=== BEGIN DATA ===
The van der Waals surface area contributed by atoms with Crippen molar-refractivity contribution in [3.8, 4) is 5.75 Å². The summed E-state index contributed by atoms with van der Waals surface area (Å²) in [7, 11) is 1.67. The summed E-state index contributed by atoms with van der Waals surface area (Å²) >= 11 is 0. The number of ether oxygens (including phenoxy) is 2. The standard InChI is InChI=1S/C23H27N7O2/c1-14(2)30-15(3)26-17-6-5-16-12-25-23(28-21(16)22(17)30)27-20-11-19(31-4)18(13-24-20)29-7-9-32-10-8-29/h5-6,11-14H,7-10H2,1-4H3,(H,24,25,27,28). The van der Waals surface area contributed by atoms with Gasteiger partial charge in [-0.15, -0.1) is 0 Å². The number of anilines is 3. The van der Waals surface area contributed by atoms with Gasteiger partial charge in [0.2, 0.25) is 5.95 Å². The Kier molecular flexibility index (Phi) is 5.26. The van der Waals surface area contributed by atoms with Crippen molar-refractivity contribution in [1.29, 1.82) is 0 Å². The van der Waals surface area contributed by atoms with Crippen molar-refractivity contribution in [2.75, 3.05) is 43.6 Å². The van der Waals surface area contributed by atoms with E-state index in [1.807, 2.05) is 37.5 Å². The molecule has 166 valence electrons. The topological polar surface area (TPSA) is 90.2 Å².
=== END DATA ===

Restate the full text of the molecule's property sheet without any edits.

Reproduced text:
The van der Waals surface area contributed by atoms with Crippen molar-refractivity contribution in [3.8, 4) is 5.75 Å². The summed E-state index contributed by atoms with van der Waals surface area (Å²) in [7, 11) is 1.67. The summed E-state index contributed by atoms with van der Waals surface area (Å²) >= 11 is 0. The number of ether oxygens (including phenoxy) is 2. The standard InChI is InChI=1S/C23H27N7O2/c1-14(2)30-15(3)26-17-6-5-16-12-25-23(28-21(16)22(17)30)27-20-11-19(31-4)18(13-24-20)29-7-9-32-10-8-29/h5-6,11-14H,7-10H2,1-4H3,(H,24,25,27,28). The van der Waals surface area contributed by atoms with Gasteiger partial charge in [-0.15, -0.1) is 0 Å². The number of anilines is 3. The van der Waals surface area contributed by atoms with Gasteiger partial charge in [0.2, 0.25) is 5.95 Å². The Kier molecular flexibility index (Phi) is 5.26. The van der Waals surface area contributed by atoms with Crippen molar-refractivity contribution in [1.29, 1.82) is 0 Å². The van der Waals surface area contributed by atoms with Crippen molar-refractivity contribution in [2.75, 3.05) is 43.6 Å². The van der Waals surface area contributed by atoms with E-state index in [1.807, 2.05) is 37.5 Å². The molecule has 166 valence electrons. The topological polar surface area (TPSA) is 90.2 Å².